Jobless claims climbed by 28,000 to 222,000 from the previous week's 52-year low 194,000, the Labor Department reported Thursday. The four-week average of claims, which smooths out week-to-week ups and downs, fell below 239,000, a pandemic low.
Since topping 900,000 in early January, the weekly applications — a proxy for layoffs — have been falling more or less steadily.
Overall, 2 million Americans were receiving traditional jobless benefits the week that ended Nov. 20, down by 107,000 from the week before.
Until Sept. 6, the federal government had supplemented state unemployment insurance programs by paying an extra payment of $300 a week and extending benefits to gig workers and to those who were out of work for six months or more. Including the federal programs, the number of Americans receiving some form of jobless aid peaked at more than 33 million in June 2020.
The job market has rebounded strongly since the spring of 2020 when the coronavirus pandemic forced businesses to close or cut hours and kept many Americans at home as a health precaution. In March and April last year, employers slashed more than 22 million jobs.
But government relief checks, super-low interest rates and the rollout of vaccines combined to give consumers the confidence and financial wherewithal to start spending again. Employers, scrambling to meet an unexpected surge in demand, have made 18 million new hires since April 2020, and the jobs report out Friday is expected to show that they added another 535,000 in November. Still, the United States remains 4 million short of the jobs it had in February 2020.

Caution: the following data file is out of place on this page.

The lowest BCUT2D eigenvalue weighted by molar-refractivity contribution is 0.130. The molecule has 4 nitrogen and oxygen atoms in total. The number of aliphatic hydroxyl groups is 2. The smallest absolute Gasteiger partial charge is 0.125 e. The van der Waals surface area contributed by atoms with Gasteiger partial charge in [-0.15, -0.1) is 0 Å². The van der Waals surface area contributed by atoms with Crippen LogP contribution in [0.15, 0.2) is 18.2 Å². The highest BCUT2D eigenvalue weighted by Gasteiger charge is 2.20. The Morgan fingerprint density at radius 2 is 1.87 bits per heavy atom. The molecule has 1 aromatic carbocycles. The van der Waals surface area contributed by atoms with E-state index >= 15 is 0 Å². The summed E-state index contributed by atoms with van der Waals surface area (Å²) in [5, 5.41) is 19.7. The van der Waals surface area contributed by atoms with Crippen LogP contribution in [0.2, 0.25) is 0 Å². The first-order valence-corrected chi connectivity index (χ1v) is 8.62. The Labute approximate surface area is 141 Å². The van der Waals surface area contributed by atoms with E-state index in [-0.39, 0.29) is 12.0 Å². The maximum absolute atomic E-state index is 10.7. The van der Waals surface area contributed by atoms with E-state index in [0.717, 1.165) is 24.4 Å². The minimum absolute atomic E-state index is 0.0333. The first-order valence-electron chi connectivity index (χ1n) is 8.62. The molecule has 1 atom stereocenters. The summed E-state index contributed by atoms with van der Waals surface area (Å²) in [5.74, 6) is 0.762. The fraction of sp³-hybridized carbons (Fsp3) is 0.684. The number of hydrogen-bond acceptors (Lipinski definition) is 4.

Companies now complain that they can’t find workers to fill job openings, a near-record 10.4 million in September. Workers, finding themselves with bargaining clout for the first time in decades, are becoming choosier about jobs; a record 4.4 million quit in September, a sign they have confidence in their ability to find something better.
Still, economists warn that that highly transmissible omicron variant could disrupt the economic rebound.
“Workers are in high demand and businesses are reluctant to reduce their workforce amid persisting shortages,'' said Rubeela Farooqi, chief U.S. economist at High Frequency Economics. “Our base case was that supply (of workers) would gradually return as the cushion from savings diminished. However, renewed health concerns are a downside risk that may prevent people from returning to the workforce over coming months.''